In addition, as the use of angiogenesis inhibitors like bevacizumab becomes widespread, the potential side effects that occur in short- or long-term use of angiogenesis inhibitors are becoming apparent. Some of these side effects include gastrointestinal perforations, impaired wound healing, bleeding, hypertension, proteinuria and thrombosis (for review see references199,200,201). Many of the side effects are actually due to the direct effects of the drugs; cardiovascular complications are thought to be caused by direct effects of angiogenesis inhibitors on the non-tumor-associated endothelial cells200. The likelihood for these occurrences has thus far, been unpredictable and further studies are needed to measure the risk for patients, understand the cause for complications and find prophylactic measures to minimize risk. The effects of long-term administration of angiogenesis inhibitors are not fully known, as most long-term studies have not yet been conducted due to the recent development of these drugs101.
It has also been found that most tumors develop mechanisms of resistance to anti-angiogenic agents202, and may be a potential consequence of long-term administration of anti-angiogenesis inhibitors. Because multiple signaling pathways are involved in angiogenesis and more than one pathway is often dysregulated in human tumors, there is a certain level of signaling redundancy, and blocking a single pathway may not be highly effective and/or can lead to resistance when the tumor cells develop other angiogenesis mechanisms (for a review of other mechanisms of resistance see Eikesdal et al.202). By targeting multiple pathways, resistance may be able to be overcome or delayed, making combination drug therapies important in the design of future clinical trials.
The complex molecular pathways that govern tumor angiogenesis are logical targets for pharmacological manipulation given the important role they play in the growth and development of cancers. Initial trials of putative anti-angiogenesis inhibitors have shown some promise in cancer, although this has not always translated to the clinic. A lack of validated biomarkers and patient screening restricts our ability to tailor specific drugs to patient cohorts, and might be seen as one of the largest barriers to success in angiogenesis inhibition. As cancer pharmacology moves away from cytotoxic to so-called molecular targeted drugs that are expected to have minimal side effects and toxicity, predictive biomarkers could be used to screen for patients likely to demonstrate a clinical response. Biomarkers also need to be validated for use as objective response measurements, since anti-angiogenic monotherapies may only act as cytostatic agents, making objective response measurements like tumor shrinkage, less useful for determining the efficacy of a drug. The long time period required for an observable response also demonstrates the need for a rapid biomarker so that response to a treatment can be measured. While some clinical trials have shown that particular surrogate biomarkers of angiogenesis, like circulating VEGF and microvessel density, have value as prognostic markers, more validated biomarkers need to be found so that anti-angiogenic agents can be properly used and evaluated in the clinic (for review see reference203,204).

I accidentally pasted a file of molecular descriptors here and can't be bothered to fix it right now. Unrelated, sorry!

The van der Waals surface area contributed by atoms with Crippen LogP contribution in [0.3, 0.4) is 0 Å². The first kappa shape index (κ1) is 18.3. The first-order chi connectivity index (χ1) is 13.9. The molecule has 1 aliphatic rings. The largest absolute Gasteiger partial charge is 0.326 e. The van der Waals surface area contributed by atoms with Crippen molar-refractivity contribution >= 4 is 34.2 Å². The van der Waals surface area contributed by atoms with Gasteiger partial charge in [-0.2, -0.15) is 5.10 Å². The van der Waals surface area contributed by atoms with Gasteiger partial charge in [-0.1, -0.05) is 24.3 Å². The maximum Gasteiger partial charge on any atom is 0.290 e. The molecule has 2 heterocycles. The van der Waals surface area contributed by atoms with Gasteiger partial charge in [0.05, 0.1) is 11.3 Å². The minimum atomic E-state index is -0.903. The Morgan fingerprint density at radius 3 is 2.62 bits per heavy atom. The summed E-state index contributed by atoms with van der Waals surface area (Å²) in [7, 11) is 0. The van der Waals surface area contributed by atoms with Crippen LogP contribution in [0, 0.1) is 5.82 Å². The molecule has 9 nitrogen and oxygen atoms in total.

The end goals of anti-angiogenesis inhibitors also need to be determined. It is still not understood if angiogenesis inhibitors will eliminate or shrink tumors or simply inhibit further growth and spread. If angiogenesis inhibitors are used as a cytostatic agent, then further studies are needed to examine the effect of vessel normalization, whereby the tumor vessels become more organized and blood flow is improved and if improved tumor delivery of chemotherapeutics could be achieved. This means more studies using combination therapies with angiogenesis inhibitors, and determining whether angiogenesis inhibitors are more effective in combination with chemotherapy or as single agents. In vitro studies have found that combination with traditional chemotherapies and/or radiation increases the anti-tumor efficacy of kinase inhibitors149 and this seems to be true with many of the anti-angiogenesis inhibitors205. It is also thought that combination therapies could be used to provide maximum anti-tumor effect and minimal side effects if a lower dose of each drug were to be used. Treatments could be tailored to target the specific altered pathways in a tumor with a combination of drugs to minimize resistance and provide a more effective combined treatment. Future clinical studies may provide the information needed to find the best combination of treatments for maximum anti-cancer effect and minimal side effects.
The past decade has led to major advances in the understanding the molecular pathways involved in tumor angiogenesis. This basic research has led to the identification of new targets associated with angiogenesis, leading to the development of an extensive number of pre-clinical anti-angiogenesis agents. Ongoing studies of different approaches are evaluating some of the molecular targets and agents, with some even in clinical trials, and data regarding efficacy and safety is currently emerging.